Growing up in Toronto, Durnford King was one of those kids who always knew what he wanted to do. By age ten he had commandeered the family camera and was experimenting with strange angles and weird lighting. His prepubescent piece de resistance was a multiple exposure of his kid brother looking down at himself sitting in a chair.

Upon graduating college he became an assistant producer at a large advertising agency and within fifteen months, through a combination of luck, hard work and the brash confidence of youth, he was writing, producing and directing commercials for national clients including Buick, Cadillac, United Airlines and various coffees and puddings.

Moving to Los Angeles to direct commercials and music videos, he used (and some say abused) the available technology to create visual landscapes for recording artists such as Roberta Flack, Sinatra, Graham Nash and others.

Having written and/or directed television specials for CBS and ABC, King received an International EMMY nomination for producing and directing The Canadiana Suite for the CBC in Canada. Of this one-hour jazz/symphony featuring legendary jazz pianist, Oscar Peterson and a thirty-five-piece orchestra, one reviewer wrote, “the simple, splendid truth is that this production is a first-rate wedding of music and technology” and “King’s feel for Peterson’s music is triumphant”. This is one of King’s favorite reviews.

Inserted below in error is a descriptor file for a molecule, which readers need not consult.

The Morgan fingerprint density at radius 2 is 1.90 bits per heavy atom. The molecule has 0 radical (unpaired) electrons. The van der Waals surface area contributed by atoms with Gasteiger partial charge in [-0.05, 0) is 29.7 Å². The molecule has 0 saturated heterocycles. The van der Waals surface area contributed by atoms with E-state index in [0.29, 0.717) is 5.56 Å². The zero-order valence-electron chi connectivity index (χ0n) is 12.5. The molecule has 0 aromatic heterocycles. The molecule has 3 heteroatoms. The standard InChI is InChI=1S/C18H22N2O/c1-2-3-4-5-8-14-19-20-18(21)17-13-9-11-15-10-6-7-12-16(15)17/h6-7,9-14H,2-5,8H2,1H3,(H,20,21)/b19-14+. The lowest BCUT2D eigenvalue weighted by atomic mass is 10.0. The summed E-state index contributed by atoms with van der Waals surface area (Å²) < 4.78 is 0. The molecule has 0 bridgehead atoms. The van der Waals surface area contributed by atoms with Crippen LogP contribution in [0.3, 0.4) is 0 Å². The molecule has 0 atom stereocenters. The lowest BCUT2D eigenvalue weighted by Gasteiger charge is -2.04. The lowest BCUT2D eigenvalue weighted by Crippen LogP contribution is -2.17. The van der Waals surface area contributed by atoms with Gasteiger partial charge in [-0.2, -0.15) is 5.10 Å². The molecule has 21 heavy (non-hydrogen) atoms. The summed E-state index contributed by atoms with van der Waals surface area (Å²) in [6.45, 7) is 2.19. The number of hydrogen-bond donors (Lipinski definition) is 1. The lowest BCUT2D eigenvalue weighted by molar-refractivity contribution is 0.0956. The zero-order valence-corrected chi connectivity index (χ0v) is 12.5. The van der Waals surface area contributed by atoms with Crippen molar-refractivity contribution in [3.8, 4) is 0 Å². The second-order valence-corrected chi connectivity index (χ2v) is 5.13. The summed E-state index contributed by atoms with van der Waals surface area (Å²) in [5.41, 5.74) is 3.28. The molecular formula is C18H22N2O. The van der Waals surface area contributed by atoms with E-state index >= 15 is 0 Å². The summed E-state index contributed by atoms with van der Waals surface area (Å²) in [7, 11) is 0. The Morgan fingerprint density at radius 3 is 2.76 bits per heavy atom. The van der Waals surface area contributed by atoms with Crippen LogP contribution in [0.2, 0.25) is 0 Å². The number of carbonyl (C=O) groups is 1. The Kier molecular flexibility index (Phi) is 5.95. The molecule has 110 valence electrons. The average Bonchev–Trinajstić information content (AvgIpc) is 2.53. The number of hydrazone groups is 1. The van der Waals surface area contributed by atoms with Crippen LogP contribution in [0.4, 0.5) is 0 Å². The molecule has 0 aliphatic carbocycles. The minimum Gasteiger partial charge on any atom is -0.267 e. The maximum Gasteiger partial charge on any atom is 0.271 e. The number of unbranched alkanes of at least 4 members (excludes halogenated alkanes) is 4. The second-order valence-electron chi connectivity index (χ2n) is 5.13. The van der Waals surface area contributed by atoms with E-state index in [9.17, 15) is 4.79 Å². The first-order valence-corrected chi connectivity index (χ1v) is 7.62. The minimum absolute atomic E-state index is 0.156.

His considers his photographic work a natural extension of his film directing and a more intimate way to express creative concepts. Instead of managing a thirty-man crew and cranky production manager, he can design in solitude with only ten digits and a brain. And photography allows him to explore ideas - political, social and spiritual - that don’t require mass acceptance (although he thinks that would be nice.)

King’s photographs have been displayed at the St. Louis Arts Center, the Stage Gallery in New York, the Hubbard Museum in New Mexico, the Ted Turner United Nations Foundation in Washington, DC, and have appeared in photographic books and Photographer’s Forum magazine.

When not behind the lens, Durnford King writes for television and the screen.